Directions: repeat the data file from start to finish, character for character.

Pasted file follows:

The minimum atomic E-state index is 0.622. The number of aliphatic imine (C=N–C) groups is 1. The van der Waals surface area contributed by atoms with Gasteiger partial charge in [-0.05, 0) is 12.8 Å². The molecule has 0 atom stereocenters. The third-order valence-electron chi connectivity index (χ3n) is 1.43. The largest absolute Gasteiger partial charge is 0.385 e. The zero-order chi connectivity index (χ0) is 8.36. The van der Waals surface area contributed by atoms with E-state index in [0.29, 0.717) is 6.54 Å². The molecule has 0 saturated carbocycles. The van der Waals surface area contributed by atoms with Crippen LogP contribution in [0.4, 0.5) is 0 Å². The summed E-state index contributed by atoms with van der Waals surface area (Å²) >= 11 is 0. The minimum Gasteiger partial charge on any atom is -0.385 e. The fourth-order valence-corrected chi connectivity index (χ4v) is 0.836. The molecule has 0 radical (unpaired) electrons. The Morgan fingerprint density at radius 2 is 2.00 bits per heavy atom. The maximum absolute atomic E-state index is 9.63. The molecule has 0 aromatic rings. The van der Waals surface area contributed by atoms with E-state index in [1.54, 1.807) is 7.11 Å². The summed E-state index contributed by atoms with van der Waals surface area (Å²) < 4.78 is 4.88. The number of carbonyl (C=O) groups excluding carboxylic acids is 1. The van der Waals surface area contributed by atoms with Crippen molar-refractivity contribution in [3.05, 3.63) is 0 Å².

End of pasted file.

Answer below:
The minimum atomic E-state index is 0.622. The number of aliphatic imine (C=N–C) groups is 1. The van der Waals surface area contributed by atoms with Gasteiger partial charge in [-0.05, 0) is 12.8 Å². The molecule has 0 atom stereocenters. The third-order valence-electron chi connectivity index (χ3n) is 1.43. The largest absolute Gasteiger partial charge is 0.385 e. The zero-order chi connectivity index (χ0) is 8.36. The van der Waals surface area contributed by atoms with E-state index in [0.29, 0.717) is 6.54 Å². The molecule has 0 saturated carbocycles. The van der Waals surface area contributed by atoms with Crippen LogP contribution in [0.4, 0.5) is 0 Å². The summed E-state index contributed by atoms with van der Waals surface area (Å²) >= 11 is 0. The minimum Gasteiger partial charge on any atom is -0.385 e. The fourth-order valence-corrected chi connectivity index (χ4v) is 0.836. The molecule has 0 radical (unpaired) electrons. The Morgan fingerprint density at radius 2 is 2.00 bits per heavy atom. The maximum absolute atomic E-state index is 9.63. The molecule has 0 aromatic rings. The van der Waals surface area contributed by atoms with E-state index in [1.54, 1.807) is 7.11 Å². The summed E-state index contributed by atoms with van der Waals surface area (Å²) < 4.78 is 4.88. The number of carbonyl (C=O) groups excluding carboxylic acids is 1. The van der Waals surface area contributed by atoms with Crippen molar-refractivity contribution in [3.05, 3.63) is 0 Å².